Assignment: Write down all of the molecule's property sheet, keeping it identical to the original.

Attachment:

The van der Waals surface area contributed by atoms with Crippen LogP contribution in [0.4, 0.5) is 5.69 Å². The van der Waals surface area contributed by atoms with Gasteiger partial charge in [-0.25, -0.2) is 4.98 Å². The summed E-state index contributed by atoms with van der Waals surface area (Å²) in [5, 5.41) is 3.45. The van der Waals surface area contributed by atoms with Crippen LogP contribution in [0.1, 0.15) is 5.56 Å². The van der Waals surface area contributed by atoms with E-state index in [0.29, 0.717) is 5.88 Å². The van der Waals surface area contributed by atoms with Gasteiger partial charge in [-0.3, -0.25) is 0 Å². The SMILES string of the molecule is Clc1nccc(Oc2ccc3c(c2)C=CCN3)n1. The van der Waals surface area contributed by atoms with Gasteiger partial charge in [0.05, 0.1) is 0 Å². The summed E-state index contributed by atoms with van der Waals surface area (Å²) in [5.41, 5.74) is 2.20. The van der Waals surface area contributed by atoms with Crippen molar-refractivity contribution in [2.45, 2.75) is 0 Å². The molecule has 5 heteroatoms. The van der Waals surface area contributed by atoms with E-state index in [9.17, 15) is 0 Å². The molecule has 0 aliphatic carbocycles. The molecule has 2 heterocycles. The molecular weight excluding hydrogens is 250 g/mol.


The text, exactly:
The van der Waals surface area contributed by atoms with Crippen LogP contribution in [0.4, 0.5) is 5.69 Å². The van der Waals surface area contributed by atoms with Gasteiger partial charge in [-0.25, -0.2) is 4.98 Å². The summed E-state index contributed by atoms with van der Waals surface area (Å²) in [5, 5.41) is 3.45. The van der Waals surface area contributed by atoms with Crippen LogP contribution in [0.1, 0.15) is 5.56 Å². The van der Waals surface area contributed by atoms with E-state index in [0.29, 0.717) is 5.88 Å². The van der Waals surface area contributed by atoms with Gasteiger partial charge in [-0.3, -0.25) is 0 Å². The SMILES string of the molecule is Clc1nccc(Oc2ccc3c(c2)C=CCN3)n1. The van der Waals surface area contributed by atoms with Gasteiger partial charge in [0.05, 0.1) is 0 Å². The summed E-state index contributed by atoms with van der Waals surface area (Å²) in [5.41, 5.74) is 2.20. The van der Waals surface area contributed by atoms with Crippen molar-refractivity contribution in [2.45, 2.75) is 0 Å². The molecule has 5 heteroatoms. The van der Waals surface area contributed by atoms with E-state index in [9.17, 15) is 0 Å². The molecule has 0 aliphatic carbocycles. The molecule has 2 heterocycles. The molecular weight excluding hydrogens is 250 g/mol.